- Boundaries for local authorities
- Local history and gazetteer entries
These layers are overlaid on a map, which shows both a modern and a historical one. You can view them one at a time or side by side. In the area around my road, I can see Second World War air raid shelters marked, an 18th century turnpike and a Roman Road and settlement. Also try Old Maps Online for earlier examples.
Perhaps you have found an ancestor who was an important person or of a high standing in society? For British genealogists, this is where you should not forget the power of your library card. If you are a member of a library, then you can use your library card to login to the Oxford Dictionary of National Biography website. This allows you to access all of the biographies on the site. I recently found an entry for a client’s ancestor, who was a Victorian surgeon and social reformer. If you have Welsh ancestors, then consider looking at the Dictionary of Welsh Biography. This is completely free to use and allows you to browse by surname or search for a specific person. A lot of non-conformist ministers are included, so it is worth a look if your ancestor was a minister too.
The History of Parliament Online website can also be useful if an ancestor was a Member of Parliament. Not all periods are available yet, but you can get some biographical details and information about their time in Parliament. I will be writing more about this resource and how it has helped me in my own research soon!
The good news about the biographical sources above, is that they show full references. This allows you to go and find the original source of the information. Remember, it is always preferable to see the original where you can. As a researcher, you can also be more confident about the articles you read when they are properly referenced. You know that the author has been diligent in their research.
Another thing to think about when researching remotely right now, is any special access organisations might be giving because of the circumstances. The National Archives in Kew are working on giving free access to their online records. The British Newspaper Archive has a special offer on right now too (useful if you don’t have a FindMyPast subscription). Explore what your local library has to offer, whether that is e-books, audio books or magazines. TheGenealogist is offering a three month free starter package on their website and some local archives and family history societies already offer some records freely. Check out your local societies (or ones local to your ancestors) to see what they already have.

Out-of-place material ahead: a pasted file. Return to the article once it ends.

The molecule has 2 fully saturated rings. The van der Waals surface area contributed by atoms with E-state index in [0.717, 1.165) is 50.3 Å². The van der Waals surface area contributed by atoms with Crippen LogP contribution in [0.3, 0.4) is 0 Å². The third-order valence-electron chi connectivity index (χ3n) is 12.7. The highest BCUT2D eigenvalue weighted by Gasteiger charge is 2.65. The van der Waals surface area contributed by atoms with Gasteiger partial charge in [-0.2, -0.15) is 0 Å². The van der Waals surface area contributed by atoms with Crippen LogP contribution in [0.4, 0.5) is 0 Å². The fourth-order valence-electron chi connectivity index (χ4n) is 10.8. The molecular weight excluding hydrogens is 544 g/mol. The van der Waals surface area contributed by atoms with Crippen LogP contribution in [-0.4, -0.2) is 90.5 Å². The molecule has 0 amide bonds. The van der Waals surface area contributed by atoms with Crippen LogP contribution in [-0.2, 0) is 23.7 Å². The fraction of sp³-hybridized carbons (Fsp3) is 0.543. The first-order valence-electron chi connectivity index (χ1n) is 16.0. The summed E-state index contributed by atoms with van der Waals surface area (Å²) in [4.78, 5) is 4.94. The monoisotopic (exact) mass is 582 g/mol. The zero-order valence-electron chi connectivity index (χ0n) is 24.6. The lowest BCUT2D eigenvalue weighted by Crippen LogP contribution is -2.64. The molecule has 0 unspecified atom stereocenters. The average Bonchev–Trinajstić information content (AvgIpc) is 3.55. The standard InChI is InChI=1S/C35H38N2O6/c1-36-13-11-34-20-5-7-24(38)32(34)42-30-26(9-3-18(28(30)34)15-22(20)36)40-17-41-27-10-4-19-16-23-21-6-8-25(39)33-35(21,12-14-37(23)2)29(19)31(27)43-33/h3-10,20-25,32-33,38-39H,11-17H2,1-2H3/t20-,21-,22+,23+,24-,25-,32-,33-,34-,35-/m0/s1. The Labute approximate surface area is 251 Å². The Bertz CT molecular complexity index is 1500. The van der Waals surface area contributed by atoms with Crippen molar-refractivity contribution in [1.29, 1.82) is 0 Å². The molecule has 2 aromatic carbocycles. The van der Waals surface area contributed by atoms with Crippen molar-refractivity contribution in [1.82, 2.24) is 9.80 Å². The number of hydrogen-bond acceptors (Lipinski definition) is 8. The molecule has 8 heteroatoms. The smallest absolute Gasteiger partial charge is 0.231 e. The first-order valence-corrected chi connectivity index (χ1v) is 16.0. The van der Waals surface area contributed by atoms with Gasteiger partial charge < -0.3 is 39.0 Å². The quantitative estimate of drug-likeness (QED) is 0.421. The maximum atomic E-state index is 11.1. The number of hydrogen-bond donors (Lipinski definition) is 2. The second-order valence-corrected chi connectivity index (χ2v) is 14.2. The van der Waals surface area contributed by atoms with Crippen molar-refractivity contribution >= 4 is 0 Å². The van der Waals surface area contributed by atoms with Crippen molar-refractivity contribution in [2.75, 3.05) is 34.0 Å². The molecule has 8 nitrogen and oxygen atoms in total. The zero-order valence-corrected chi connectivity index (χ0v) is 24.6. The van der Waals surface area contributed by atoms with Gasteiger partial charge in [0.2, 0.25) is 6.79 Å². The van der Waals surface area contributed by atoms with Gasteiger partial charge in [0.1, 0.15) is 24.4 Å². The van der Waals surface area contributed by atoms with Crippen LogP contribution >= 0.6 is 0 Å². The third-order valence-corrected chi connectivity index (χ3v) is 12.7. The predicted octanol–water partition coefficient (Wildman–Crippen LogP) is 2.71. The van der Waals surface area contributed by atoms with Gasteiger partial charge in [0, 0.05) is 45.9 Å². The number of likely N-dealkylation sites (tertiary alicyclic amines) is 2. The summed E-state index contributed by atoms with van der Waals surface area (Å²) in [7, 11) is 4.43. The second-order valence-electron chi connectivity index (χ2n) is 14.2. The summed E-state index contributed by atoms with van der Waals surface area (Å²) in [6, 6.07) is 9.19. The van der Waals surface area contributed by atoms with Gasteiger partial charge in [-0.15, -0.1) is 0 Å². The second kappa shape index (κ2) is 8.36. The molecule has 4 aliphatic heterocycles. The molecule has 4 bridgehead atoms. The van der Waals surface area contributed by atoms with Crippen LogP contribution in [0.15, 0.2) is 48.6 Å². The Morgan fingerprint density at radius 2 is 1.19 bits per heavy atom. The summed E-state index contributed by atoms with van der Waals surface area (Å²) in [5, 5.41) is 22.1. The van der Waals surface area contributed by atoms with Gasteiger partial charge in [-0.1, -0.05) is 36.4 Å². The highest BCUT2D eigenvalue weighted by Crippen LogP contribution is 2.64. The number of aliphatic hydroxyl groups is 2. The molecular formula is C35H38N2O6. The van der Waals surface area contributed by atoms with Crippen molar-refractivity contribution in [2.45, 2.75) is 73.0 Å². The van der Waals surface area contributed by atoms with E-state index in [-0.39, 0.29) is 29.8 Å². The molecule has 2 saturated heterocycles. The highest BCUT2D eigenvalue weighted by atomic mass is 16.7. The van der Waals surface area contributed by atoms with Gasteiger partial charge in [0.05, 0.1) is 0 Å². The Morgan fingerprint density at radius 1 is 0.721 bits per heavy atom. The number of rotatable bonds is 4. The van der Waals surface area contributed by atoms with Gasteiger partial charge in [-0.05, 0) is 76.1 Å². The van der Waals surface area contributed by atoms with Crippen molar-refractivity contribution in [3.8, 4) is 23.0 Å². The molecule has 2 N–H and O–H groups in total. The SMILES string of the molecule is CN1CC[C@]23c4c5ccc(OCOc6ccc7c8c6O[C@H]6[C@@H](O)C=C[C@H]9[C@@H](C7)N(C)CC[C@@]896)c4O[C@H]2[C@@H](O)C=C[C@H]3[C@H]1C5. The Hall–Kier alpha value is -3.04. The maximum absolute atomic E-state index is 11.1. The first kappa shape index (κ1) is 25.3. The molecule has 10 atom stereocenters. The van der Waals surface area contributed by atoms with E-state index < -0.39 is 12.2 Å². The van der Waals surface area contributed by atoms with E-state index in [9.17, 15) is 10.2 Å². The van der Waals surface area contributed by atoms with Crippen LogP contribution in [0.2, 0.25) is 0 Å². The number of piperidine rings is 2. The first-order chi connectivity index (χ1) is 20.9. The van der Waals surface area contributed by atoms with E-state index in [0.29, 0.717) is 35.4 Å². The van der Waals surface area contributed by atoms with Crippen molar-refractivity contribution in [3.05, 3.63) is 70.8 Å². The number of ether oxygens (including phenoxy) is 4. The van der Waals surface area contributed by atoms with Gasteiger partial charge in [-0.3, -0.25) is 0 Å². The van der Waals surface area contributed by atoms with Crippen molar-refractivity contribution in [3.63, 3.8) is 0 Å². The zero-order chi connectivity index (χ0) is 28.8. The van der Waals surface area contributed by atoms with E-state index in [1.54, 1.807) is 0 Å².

…and have some fun!
Finally, a fun website I have found is www.drawshield.net. The website offers resources to help you learn about heraldry and I have used it to help identity coats of arms from blazons I’ve already found (drawing them is not my strong point!). But the fun bit is the facility to create your own shield. It gives you the option to create one from the various parts that can be used in blazoning. The good news is that you don’t have to be an expert because the site shows examples of each part when you choose them. The possibilities are endless and it’s a fun activity- perhaps a way to get your children interested. As the website cautions though, using a heraldic device is often restricted by many countries and there can be copyright considerations too.
I hope you have some fun exploring what the internet has to offer. If you are looking for something specific, then many of the family history magazines have guides to good websites. Don’t forget that places like The National Archives (Kew) also have some very useful research guides on their websites. They contain a wealth of information about lots of different family history topics.
NB: All information correct at time of writing (Apr 2020).